Monday 19 February 2024

The Moonwalkers - Review

Lightroom, London


Written by Tom Hanks and Christopher Riley
Directed by Nick Corrigan and Lysander Ashton

An image from The Moonwalkers

The latest immersive audio-visual experience to arrive in London is The Moonwalkers, playing at Lightroom at Kings Cross. For 50 minutes the history and scale and above all achievement of the Apollo rocket launches that sent 12 men to walk on the surface of the Moon is played out in a beautifully compiled narrative.

The event kicks off with 1962 footage of President John F Kennedy pledging to put a man on the Moon. Tom Hanks narrates a commentary that’s factual if a little airbrushed into cosmetic nicety. JFK’s words were stirring but the show makes no mention at all of the space race that pitted USA against USSR in the bid to be the first to reach the Moon.

Throughout, the immaculate sound and projections teach us a lot about the various launches (from 1969 to 1972) and include stunning photography taken from the various Moon visits. The scale and achievement of what was accomplished more than 50 years ago is made clear and there are frequent references to today's Artemis II project that hopes to return astronauts to the Moon’s surface in 2026.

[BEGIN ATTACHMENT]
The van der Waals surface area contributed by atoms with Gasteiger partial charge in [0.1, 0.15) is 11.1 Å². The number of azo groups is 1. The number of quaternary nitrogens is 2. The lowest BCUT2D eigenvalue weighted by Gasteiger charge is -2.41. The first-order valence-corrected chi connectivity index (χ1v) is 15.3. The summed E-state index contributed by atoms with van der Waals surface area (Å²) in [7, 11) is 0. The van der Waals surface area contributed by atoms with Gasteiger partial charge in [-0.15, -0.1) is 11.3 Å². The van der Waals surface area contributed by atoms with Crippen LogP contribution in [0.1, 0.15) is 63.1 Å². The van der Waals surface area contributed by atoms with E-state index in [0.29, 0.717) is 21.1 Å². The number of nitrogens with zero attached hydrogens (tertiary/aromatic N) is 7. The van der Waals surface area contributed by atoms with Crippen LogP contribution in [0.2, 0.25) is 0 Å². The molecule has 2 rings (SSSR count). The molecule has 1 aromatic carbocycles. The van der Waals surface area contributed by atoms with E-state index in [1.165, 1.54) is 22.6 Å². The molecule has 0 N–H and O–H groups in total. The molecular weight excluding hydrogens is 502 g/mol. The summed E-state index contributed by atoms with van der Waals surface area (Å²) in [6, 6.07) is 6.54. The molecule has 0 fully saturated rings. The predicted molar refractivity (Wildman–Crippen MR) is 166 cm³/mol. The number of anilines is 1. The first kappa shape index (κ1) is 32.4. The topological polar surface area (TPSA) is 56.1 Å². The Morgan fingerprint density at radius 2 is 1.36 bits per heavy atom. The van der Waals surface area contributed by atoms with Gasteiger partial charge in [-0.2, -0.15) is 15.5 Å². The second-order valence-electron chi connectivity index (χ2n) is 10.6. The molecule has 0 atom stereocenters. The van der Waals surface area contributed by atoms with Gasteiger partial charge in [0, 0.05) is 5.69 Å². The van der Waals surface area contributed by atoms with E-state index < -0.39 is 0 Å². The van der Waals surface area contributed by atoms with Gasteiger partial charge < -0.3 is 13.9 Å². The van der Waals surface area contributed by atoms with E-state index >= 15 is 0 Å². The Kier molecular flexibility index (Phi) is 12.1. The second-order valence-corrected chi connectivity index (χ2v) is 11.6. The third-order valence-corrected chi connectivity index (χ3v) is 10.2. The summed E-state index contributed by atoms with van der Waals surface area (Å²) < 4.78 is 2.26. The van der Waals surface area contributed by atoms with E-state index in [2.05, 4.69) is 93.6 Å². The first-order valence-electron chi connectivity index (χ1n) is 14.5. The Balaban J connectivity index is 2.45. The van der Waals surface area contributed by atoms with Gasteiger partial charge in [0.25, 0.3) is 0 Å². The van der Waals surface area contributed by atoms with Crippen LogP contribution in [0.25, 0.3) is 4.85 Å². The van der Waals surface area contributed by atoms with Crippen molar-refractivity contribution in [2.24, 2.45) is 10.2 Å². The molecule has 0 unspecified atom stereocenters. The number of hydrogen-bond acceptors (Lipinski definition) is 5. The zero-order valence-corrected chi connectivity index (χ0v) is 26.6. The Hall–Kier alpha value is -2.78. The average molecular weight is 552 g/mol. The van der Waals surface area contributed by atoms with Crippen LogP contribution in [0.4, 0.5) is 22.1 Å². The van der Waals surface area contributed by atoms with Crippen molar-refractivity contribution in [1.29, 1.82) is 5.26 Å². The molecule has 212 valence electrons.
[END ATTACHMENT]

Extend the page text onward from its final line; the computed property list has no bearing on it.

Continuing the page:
For all its beauty however, The Moonwalkers is more about the Moon and Tom Hanks than it is about the men who actually walked the Moon's surface. While we learn a lot about Hanks’ chilldhood and his passionate interest in the Moon landings – and to be fair, Hanks has been a driving force behind the creation of this show - we learn very little about the 12 Moonwalkers themselves. An immersive analysis of what motivated one or more of those 12 explorers, offering perhaps a glimpse of what gave them the ‘right stuff’ to make the unimaginably brave decision to fly to the Moon (rather than Hank’s recollections of discovering weightlessness in his parents’ backyard paddling pool) would have been fascinating.

But Anne Nikitin’s soundtrack played by the Royal Philharmonic Orchestra is gorgeous and Corrigan, Ashton and Andy Saunders’ work on restoring the images and clips to this 360-degree digital screening is stunning. Lie back on the cushions and lose yourself in outer space. The history is humbling.

Runs until 9th June 2024
Photo credit: Justin Sutcliffe

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